By the time chickens came into my life in a meaningful way, I was already well into adulthood, having experienced some of its big changes and trials. I had gotten married and left my fast-paced life in Los Angeles. I had lost my father to pancreatic cancer. I had my first baby. I thought that I understood the ups and downs of life, but I still had a lot to learn. Of course, one of my greatest teachers has been my chickens.
My first flock of baby chicks was so exciting! I remember going to the farm store to pick out four, and coming home with ten (#chickenmath, amIright?). Two of them were tiny Rhode Island Red bantams. They stole my heart immediately.
I don’t know how many times I checked on those baby chicks throughout that first day, but it was a LOT. I remember speaking at length to a store employee regarding what the chances were of any of them dying. I spoke to other chicken people about the chances of any of them dying. I researched how to keep them alive under any possible circumstance. I knew one thing for sure, I didn’t want any of them to die! That first night, both bantam Rhode Island Reds passed away. I was devastated.
I don’t know if you know this or not, but I’m no farm girl. We had lots of animals, but when they died, the harsh reality of it was always kept from me. I don’t blame my parents one bit for this; in fact, I’m pretty guilty of it myself when it comes to my own children. But by the time my first two baby chicks died, the only thing I really understood about death is that you should resist it at all costs. That’s how I felt when my dad died, that we had all fought and fought until we “lost”.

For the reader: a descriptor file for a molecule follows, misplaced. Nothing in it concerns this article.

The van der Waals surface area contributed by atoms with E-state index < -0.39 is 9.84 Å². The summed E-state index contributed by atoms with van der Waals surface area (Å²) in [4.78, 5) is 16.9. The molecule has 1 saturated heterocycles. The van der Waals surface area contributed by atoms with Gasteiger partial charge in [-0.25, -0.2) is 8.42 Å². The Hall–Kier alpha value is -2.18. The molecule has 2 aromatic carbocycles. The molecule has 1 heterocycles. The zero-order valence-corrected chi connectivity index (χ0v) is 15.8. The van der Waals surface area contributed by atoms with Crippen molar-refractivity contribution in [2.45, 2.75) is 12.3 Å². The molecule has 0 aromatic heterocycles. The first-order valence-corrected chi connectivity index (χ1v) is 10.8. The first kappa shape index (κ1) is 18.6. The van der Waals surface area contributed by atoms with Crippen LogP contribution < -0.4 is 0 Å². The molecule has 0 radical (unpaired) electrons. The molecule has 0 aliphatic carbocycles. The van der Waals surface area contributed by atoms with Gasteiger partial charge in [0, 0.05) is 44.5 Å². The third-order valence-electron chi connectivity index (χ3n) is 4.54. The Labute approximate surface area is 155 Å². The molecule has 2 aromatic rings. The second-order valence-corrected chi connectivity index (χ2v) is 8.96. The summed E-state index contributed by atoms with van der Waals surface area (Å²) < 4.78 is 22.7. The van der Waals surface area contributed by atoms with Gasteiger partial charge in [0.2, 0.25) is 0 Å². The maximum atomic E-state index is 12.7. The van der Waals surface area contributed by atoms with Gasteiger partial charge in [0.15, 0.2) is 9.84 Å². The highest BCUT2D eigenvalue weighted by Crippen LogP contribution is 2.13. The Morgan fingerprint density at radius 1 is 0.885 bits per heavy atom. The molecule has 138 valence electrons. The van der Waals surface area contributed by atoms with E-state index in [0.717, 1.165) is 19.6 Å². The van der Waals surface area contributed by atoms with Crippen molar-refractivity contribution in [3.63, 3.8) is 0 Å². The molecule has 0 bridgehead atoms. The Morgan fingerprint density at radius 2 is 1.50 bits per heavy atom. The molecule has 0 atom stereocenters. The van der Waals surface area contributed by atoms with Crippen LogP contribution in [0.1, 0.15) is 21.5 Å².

But what would life and death be like if we chose to look at it through our chickens? The mother hen has lots of chicks, because within her instinct is a knowledge that some will likely die. Every spring, if given the choice, she will have another batch. Some might die, but Spring will always come again. Maybe looking at life and death like a season would make the transition easier. It’s not a line with a beginning and end. It’s a circle, a cycle. The experience doesn’t die, it just changes.
I think when I go, I’d like to fly right over the rainbow bridge, gentle and soft into whatever’s beyond it. Just like my two baby chicks.
This week’s video is about two of the most common baby chick issues and how to treat them naturally. I hope you’ll take a moment to check it out!
What valuable thing about life have you learned from chickens? Let me know in the comments!